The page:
- Ask students what benefits we receive from the sun. Allow time for students to offer their ideas. Recognize that sun provides light and warmth to the earth. Point out that the sun is necessary for plants to grow.
- Ask students why plants are important. Allow students to answer the question and provide further guiding questions to help them realize that some of the food we eat comes from plants. For older students, point out that meat and milk (provided by animals) is also dependent on plants because the animals eat plants to grow and be healthy. Plants such as cotton provide fabric for clothing and trees provide lumber to build houses and other buildings.
- Inform students that they will be learning about photosynthesis, a process plants use to gain energy from the sun. This process is important because it is necessary to grow the food we eat.
Have students turn to page six in their Fun With the Plant Nutrient Team Student Activity Book. Explain that they will be carrying out this experiment as a class.
Explain that plants A, B, and C are all the same types of plants and are the same age. Note: tomato seedlings work well for this experiment. The class will note their observations of the three plants on days 1, 4, 7, 11, and 14 on page six.
- Show students that Plant A is planted in sand and will be watered with distilled water. Explain that distilled water has been filtered so it does not contain any minerals or nutrients. Plant A will be set in a place where it receives sunlight for most of the day.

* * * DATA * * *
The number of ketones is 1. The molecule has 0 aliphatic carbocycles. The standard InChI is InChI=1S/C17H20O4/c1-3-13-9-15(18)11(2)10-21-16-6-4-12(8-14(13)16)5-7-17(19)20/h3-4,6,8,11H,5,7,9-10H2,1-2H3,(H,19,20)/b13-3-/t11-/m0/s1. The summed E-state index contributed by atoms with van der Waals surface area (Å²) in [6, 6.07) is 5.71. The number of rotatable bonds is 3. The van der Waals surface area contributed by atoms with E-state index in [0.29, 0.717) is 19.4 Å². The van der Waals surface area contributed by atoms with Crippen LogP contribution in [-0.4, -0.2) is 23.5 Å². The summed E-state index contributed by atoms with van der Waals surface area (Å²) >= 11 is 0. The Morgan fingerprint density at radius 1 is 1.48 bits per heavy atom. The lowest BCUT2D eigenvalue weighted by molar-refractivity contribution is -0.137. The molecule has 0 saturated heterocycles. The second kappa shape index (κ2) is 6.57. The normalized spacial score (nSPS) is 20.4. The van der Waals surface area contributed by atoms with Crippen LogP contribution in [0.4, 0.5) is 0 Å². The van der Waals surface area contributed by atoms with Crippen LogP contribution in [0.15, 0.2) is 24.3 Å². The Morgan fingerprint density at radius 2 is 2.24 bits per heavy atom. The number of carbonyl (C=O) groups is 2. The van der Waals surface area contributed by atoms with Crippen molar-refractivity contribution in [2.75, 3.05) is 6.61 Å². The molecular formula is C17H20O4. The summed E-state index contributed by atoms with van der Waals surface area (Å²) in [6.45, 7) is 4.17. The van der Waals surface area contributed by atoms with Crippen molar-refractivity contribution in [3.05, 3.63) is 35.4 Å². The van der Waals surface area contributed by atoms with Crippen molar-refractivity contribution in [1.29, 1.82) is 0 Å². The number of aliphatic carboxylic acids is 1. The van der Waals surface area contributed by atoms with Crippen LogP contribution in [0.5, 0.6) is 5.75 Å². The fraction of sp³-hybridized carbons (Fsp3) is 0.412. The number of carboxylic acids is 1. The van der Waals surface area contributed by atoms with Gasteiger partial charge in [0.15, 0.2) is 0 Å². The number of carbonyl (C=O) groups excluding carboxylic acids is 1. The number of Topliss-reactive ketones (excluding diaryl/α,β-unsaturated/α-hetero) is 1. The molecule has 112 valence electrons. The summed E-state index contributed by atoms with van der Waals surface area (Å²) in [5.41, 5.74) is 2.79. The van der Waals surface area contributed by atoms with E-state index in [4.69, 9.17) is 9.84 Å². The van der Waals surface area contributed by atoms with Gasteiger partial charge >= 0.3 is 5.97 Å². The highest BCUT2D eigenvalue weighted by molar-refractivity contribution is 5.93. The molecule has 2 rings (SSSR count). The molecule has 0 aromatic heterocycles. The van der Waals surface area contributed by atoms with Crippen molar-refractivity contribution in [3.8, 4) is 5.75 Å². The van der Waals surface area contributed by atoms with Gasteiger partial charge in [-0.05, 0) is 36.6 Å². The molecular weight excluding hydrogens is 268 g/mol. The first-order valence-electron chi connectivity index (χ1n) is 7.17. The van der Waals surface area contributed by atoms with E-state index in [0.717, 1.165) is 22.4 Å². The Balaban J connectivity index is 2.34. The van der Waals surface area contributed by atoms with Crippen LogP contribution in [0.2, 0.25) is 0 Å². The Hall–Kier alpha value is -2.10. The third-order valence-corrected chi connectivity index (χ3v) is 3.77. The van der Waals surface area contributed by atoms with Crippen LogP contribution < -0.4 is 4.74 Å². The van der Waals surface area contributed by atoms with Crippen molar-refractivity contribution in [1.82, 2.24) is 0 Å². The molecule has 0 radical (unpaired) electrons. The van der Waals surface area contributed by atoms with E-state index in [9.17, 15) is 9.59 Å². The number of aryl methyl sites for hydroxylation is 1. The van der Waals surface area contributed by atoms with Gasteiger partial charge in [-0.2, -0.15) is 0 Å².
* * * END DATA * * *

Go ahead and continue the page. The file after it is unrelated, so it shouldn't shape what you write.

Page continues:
- Show students that Plant B is planted in potting soil that contains the important nutrients for plant growth. Plant B will be watered with tap water and will be set in a place where it receives sunlight for most of the day. Explain that tap water has been treated so it is safe for people to drink and may also contain some minerals.
- Show students that Plant C is planted in sand and will be watered with tap water. Place Plant C inside a heavy brown paper bag so it does not receive sunlight.
- Ask students to predict which plant will be the healthiest at the end of the experiment and why. Tally votes on the board and make a bar graph of class predictions.
- Give all three plants the same amount of water on the same days as needed.
- Allow students 5-10 minutes to observe the plants and write down their observations on days 1, 4, 7, 11, and 14. Older students can write down notes with descriptive observations while younger students can use the smiley faces on page six.
- On day 14 of the experiment, compare the results with the class predictions. What plant is the healthiest and why? What plant did not do well and why? Discuss these questions and answers as a class.